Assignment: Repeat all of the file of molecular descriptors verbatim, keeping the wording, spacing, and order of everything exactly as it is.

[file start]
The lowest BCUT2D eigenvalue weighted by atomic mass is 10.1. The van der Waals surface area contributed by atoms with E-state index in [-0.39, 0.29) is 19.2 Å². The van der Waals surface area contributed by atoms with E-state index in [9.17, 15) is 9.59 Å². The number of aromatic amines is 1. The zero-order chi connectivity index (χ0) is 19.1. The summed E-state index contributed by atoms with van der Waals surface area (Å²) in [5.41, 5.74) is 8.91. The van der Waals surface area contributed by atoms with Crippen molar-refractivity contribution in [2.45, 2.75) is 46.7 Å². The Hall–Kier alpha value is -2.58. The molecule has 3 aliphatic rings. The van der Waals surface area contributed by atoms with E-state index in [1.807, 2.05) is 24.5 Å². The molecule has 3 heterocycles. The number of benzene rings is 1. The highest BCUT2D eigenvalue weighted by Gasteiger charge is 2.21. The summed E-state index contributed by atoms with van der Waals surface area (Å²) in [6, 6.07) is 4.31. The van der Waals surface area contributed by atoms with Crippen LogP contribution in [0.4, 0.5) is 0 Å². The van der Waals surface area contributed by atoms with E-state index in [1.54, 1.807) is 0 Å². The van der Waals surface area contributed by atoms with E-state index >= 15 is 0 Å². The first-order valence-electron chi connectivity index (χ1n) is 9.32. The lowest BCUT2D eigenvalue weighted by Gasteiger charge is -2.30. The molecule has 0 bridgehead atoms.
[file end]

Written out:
The lowest BCUT2D eigenvalue weighted by atomic mass is 10.1. The van der Waals surface area contributed by atoms with E-state index in [-0.39, 0.29) is 19.2 Å². The van der Waals surface area contributed by atoms with E-state index in [9.17, 15) is 9.59 Å². The number of aromatic amines is 1. The zero-order chi connectivity index (χ0) is 19.1. The summed E-state index contributed by atoms with van der Waals surface area (Å²) in [5.41, 5.74) is 8.91. The van der Waals surface area contributed by atoms with Crippen molar-refractivity contribution in [2.45, 2.75) is 46.7 Å². The Hall–Kier alpha value is -2.58. The molecule has 3 aliphatic rings. The van der Waals surface area contributed by atoms with E-state index in [1.807, 2.05) is 24.5 Å². The molecule has 3 heterocycles. The number of benzene rings is 1. The highest BCUT2D eigenvalue weighted by Gasteiger charge is 2.21. The summed E-state index contributed by atoms with van der Waals surface area (Å²) in [6, 6.07) is 4.31. The van der Waals surface area contributed by atoms with Crippen LogP contribution in [0.4, 0.5) is 0 Å². The van der Waals surface area contributed by atoms with E-state index in [1.54, 1.807) is 0 Å². The van der Waals surface area contributed by atoms with E-state index >= 15 is 0 Å². The first-order valence-electron chi connectivity index (χ1n) is 9.32. The lowest BCUT2D eigenvalue weighted by Gasteiger charge is -2.30. The molecule has 0 bridgehead atoms.